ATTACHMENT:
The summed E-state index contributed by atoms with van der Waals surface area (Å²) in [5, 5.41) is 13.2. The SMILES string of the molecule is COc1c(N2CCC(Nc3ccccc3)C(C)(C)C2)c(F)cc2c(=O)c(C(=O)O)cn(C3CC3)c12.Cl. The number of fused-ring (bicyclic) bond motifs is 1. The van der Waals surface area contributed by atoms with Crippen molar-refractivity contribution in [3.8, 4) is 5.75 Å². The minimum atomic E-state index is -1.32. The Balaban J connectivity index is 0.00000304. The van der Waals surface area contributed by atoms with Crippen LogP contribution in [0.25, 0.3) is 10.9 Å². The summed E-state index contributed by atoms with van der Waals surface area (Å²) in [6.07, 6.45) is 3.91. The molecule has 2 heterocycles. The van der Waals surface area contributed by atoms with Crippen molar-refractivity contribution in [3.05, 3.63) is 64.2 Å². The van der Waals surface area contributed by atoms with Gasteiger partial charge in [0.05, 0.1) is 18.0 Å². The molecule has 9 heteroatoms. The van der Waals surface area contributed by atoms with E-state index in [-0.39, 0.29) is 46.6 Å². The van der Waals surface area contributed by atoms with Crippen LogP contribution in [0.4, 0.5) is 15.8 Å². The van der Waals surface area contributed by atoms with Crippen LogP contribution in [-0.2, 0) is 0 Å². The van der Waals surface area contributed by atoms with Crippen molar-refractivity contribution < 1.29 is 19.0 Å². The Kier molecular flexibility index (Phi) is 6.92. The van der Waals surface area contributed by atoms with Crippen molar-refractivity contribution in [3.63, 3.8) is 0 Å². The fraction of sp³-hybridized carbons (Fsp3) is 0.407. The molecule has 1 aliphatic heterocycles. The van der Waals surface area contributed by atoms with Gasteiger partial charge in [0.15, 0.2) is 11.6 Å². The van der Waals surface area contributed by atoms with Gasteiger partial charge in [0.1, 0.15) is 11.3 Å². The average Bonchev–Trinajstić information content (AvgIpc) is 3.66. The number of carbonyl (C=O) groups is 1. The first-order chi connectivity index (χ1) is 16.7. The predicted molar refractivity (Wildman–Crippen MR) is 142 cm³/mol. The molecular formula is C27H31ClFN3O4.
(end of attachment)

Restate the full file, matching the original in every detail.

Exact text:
The summed E-state index contributed by atoms with van der Waals surface area (Å²) in [5, 5.41) is 13.2. The SMILES string of the molecule is COc1c(N2CCC(Nc3ccccc3)C(C)(C)C2)c(F)cc2c(=O)c(C(=O)O)cn(C3CC3)c12.Cl. The number of fused-ring (bicyclic) bond motifs is 1. The van der Waals surface area contributed by atoms with Crippen molar-refractivity contribution in [3.8, 4) is 5.75 Å². The minimum atomic E-state index is -1.32. The Balaban J connectivity index is 0.00000304. The van der Waals surface area contributed by atoms with Crippen LogP contribution in [0.25, 0.3) is 10.9 Å². The summed E-state index contributed by atoms with van der Waals surface area (Å²) in [6.07, 6.45) is 3.91. The molecule has 2 heterocycles. The van der Waals surface area contributed by atoms with Crippen molar-refractivity contribution in [3.05, 3.63) is 64.2 Å². The van der Waals surface area contributed by atoms with Gasteiger partial charge in [0.05, 0.1) is 18.0 Å². The molecule has 9 heteroatoms. The van der Waals surface area contributed by atoms with E-state index in [-0.39, 0.29) is 46.6 Å². The van der Waals surface area contributed by atoms with Crippen LogP contribution in [0.4, 0.5) is 15.8 Å². The van der Waals surface area contributed by atoms with Crippen LogP contribution in [-0.2, 0) is 0 Å². The van der Waals surface area contributed by atoms with Crippen molar-refractivity contribution < 1.29 is 19.0 Å². The Kier molecular flexibility index (Phi) is 6.92. The van der Waals surface area contributed by atoms with Crippen molar-refractivity contribution in [3.63, 3.8) is 0 Å². The fraction of sp³-hybridized carbons (Fsp3) is 0.407. The molecule has 1 aliphatic heterocycles. The van der Waals surface area contributed by atoms with Gasteiger partial charge in [0.15, 0.2) is 11.6 Å². The van der Waals surface area contributed by atoms with Gasteiger partial charge in [0.1, 0.15) is 11.3 Å². The average Bonchev–Trinajstić information content (AvgIpc) is 3.66. The number of carbonyl (C=O) groups is 1. The first-order chi connectivity index (χ1) is 16.7. The predicted molar refractivity (Wildman–Crippen MR) is 142 cm³/mol. The molecular formula is C27H31ClFN3O4.